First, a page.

Q Without U - Shut Up! I Invented You
Mark Shields 07/06/2008
Lets take a black board. Then, I am going to ask you to mark hundreds of tally marks individually on the board with a black chalk and then stand back. I will then ask you to pick out the seventeenth from the left on the fifth row from 20 feet away. This is the problem facing Q Without U in this rather anonymous landscape of synth indie bands that are all climbing the charts before falling back into obscurity. They need something to set them apart from the pack, and listening to "Shut Up! I Invented You" you notice that there are some good ideas that might take them to the multicoloured chalk board of success (to keep with the analogy).
However skimming down the track list you fear the worst. The track names are obscure - "Poland Syndrome" and "Licking Batteries" to name check but two, but like all good indie bands they have to be; Take a look at the most recent Los Campesinos! album you'll read trackname sgeared to being "What Are You Up To?" captions on Facebook or MSN profile names. The obtuse band name aside ( the band groan as I point out the similarities with a certain Q and Not U) and with the rather punctuation hellbent album title forgotten, the band's ideas simmer under a slight production that feels like it should be more, emphasising certain instruments and the surreal nature of the band washes over you. This in contrast to the scatter hyperactive LC! and Vampire Weekend, being compared to bands like these is a double edged sword that shows the short comings with Q Without U.
There are a couple of stand out tracks. The aforementioned "Poland Syndrome" has a charging melody taps your toes and has you head nodding. This is single material. If the rest of the album was of this ilk then you could add another star. "Threes" is trying to be an epic but turns out to be a pretty impressive slow song, it stands out not because it's amazing or incredible, but that it's different. Remember the Black chalk board from the first paragraph? Well, unfortunately for the most part the album sounds like that. The songs stop and start at the same time, the drumming is of the same style and speed almost all the way through the album, and while there is a certain charm about the vocals being twinged with the Scottish accent, there is little power to them - it is as if they are just there because they have to be. The sprinkling of brass over the album is welcome - that is something that sounds rather fresh but it is under used.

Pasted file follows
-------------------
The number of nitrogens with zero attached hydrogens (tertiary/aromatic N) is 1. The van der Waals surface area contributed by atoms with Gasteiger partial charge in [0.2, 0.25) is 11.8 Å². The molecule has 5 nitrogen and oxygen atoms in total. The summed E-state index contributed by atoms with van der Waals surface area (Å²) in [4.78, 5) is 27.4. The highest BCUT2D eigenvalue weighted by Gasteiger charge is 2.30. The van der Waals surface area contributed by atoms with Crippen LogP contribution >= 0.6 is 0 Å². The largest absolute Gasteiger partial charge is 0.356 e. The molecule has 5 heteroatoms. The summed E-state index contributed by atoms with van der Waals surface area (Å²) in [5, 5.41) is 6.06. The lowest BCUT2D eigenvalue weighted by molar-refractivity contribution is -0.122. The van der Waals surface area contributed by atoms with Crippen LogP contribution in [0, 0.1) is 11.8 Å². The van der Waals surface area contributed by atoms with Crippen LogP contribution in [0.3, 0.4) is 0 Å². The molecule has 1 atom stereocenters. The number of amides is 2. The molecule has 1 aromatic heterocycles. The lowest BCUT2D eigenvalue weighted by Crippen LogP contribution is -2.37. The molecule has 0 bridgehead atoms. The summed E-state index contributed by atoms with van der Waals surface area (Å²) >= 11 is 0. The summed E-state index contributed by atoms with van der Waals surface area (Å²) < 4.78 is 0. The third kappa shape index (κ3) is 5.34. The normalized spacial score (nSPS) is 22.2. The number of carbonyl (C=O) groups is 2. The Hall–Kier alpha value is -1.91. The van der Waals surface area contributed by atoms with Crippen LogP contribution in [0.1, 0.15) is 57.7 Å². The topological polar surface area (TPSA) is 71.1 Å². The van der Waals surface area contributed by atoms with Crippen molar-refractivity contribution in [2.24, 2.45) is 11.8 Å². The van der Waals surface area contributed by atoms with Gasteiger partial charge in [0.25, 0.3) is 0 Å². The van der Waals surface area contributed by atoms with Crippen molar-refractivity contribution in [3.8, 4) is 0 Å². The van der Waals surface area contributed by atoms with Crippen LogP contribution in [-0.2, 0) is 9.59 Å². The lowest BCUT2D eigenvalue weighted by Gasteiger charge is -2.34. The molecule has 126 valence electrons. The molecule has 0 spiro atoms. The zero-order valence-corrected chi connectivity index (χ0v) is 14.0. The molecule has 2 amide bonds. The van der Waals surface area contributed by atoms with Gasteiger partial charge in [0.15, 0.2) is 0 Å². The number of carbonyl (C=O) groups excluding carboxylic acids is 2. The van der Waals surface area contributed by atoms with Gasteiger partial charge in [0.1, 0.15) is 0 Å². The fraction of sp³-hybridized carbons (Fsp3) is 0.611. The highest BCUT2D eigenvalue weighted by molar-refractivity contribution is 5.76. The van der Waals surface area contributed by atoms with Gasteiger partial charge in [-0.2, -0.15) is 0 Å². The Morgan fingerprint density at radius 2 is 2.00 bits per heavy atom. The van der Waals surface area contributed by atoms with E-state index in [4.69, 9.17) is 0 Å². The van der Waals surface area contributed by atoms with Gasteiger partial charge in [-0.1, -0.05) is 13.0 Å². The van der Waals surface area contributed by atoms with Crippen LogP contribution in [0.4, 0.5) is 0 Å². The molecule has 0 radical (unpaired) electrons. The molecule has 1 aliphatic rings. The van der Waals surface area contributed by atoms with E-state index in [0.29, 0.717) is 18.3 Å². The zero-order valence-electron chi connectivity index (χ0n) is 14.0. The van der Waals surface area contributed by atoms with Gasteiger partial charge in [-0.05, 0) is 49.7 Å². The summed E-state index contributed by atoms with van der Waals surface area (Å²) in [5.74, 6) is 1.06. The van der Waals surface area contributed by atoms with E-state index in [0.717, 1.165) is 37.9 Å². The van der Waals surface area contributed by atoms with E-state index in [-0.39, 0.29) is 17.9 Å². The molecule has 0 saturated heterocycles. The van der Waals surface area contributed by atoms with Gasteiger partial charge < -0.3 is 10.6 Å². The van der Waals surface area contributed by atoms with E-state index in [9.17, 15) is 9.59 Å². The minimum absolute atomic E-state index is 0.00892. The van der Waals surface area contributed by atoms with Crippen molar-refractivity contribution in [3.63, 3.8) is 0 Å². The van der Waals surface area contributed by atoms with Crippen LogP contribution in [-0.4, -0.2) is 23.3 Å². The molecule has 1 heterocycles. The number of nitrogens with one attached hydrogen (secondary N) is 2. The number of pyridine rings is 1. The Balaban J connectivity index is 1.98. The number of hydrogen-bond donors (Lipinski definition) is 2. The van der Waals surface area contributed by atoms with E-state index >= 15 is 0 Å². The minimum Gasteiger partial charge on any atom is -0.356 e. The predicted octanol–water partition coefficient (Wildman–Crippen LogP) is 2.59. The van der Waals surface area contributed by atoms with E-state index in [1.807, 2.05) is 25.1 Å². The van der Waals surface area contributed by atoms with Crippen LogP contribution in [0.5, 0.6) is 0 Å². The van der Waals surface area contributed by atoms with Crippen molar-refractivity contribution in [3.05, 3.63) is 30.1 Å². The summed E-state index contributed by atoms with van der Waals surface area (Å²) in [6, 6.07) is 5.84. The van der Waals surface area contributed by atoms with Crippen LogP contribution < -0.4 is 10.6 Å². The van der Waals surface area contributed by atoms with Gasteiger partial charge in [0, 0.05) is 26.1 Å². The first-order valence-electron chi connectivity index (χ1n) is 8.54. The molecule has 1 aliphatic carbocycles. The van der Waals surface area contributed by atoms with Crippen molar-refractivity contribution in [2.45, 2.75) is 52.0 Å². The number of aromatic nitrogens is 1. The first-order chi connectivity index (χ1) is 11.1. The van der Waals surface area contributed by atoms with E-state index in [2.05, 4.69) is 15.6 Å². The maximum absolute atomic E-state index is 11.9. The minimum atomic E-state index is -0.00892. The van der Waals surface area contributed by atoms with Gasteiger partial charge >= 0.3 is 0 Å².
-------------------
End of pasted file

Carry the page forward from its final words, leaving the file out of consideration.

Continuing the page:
I don't want to get dragged into saying how bad a record it is as it really isn't, it just isn't that good. Capable, assured in its direction and with a theme, it is the sort of album I can imagine being excellent live but it underwhelms on record. Their chalk mark is grey against black which is better than another black mark. One to watch I suspect.